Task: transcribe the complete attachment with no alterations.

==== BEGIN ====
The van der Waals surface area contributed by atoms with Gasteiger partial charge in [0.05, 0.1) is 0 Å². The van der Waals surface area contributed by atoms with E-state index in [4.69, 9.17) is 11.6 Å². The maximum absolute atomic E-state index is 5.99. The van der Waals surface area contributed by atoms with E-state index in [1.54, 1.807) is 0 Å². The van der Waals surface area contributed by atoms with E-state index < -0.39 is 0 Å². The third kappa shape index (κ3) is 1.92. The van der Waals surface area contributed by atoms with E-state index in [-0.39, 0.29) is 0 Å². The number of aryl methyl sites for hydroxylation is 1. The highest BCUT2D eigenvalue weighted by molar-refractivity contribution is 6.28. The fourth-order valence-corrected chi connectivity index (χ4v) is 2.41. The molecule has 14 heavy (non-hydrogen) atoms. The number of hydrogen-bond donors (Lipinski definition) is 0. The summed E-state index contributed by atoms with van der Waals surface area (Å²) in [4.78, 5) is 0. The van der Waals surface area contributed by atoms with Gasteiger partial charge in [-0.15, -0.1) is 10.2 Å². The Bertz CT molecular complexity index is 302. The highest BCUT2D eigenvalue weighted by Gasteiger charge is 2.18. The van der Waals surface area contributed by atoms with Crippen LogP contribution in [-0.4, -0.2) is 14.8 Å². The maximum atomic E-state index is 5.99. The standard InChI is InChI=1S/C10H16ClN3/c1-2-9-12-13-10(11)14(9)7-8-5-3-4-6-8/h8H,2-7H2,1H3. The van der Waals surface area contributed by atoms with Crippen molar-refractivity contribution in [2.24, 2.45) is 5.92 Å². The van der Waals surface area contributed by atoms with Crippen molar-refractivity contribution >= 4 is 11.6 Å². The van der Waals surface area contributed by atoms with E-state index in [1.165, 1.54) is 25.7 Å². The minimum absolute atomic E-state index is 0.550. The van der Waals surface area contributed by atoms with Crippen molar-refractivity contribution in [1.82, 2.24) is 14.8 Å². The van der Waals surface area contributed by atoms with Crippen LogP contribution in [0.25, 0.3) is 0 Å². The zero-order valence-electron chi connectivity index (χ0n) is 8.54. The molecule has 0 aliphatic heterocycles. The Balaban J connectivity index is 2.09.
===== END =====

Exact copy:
The van der Waals surface area contributed by atoms with Gasteiger partial charge in [0.05, 0.1) is 0 Å². The van der Waals surface area contributed by atoms with E-state index in [4.69, 9.17) is 11.6 Å². The maximum absolute atomic E-state index is 5.99. The van der Waals surface area contributed by atoms with E-state index in [1.54, 1.807) is 0 Å². The van der Waals surface area contributed by atoms with E-state index < -0.39 is 0 Å². The third kappa shape index (κ3) is 1.92. The van der Waals surface area contributed by atoms with E-state index in [-0.39, 0.29) is 0 Å². The number of aryl methyl sites for hydroxylation is 1. The highest BCUT2D eigenvalue weighted by molar-refractivity contribution is 6.28. The fourth-order valence-corrected chi connectivity index (χ4v) is 2.41. The molecule has 14 heavy (non-hydrogen) atoms. The number of hydrogen-bond donors (Lipinski definition) is 0. The summed E-state index contributed by atoms with van der Waals surface area (Å²) in [4.78, 5) is 0. The van der Waals surface area contributed by atoms with Gasteiger partial charge in [-0.15, -0.1) is 10.2 Å². The Bertz CT molecular complexity index is 302. The highest BCUT2D eigenvalue weighted by Gasteiger charge is 2.18. The van der Waals surface area contributed by atoms with Crippen LogP contribution in [-0.4, -0.2) is 14.8 Å². The maximum atomic E-state index is 5.99. The standard InChI is InChI=1S/C10H16ClN3/c1-2-9-12-13-10(11)14(9)7-8-5-3-4-6-8/h8H,2-7H2,1H3. The van der Waals surface area contributed by atoms with Crippen molar-refractivity contribution in [2.24, 2.45) is 5.92 Å². The van der Waals surface area contributed by atoms with Crippen molar-refractivity contribution >= 4 is 11.6 Å². The van der Waals surface area contributed by atoms with E-state index in [1.165, 1.54) is 25.7 Å². The minimum absolute atomic E-state index is 0.550. The van der Waals surface area contributed by atoms with Crippen molar-refractivity contribution in [1.82, 2.24) is 14.8 Å². The van der Waals surface area contributed by atoms with Crippen LogP contribution in [0.25, 0.3) is 0 Å². The zero-order valence-electron chi connectivity index (χ0n) is 8.54. The molecule has 0 aliphatic heterocycles. The Balaban J connectivity index is 2.09.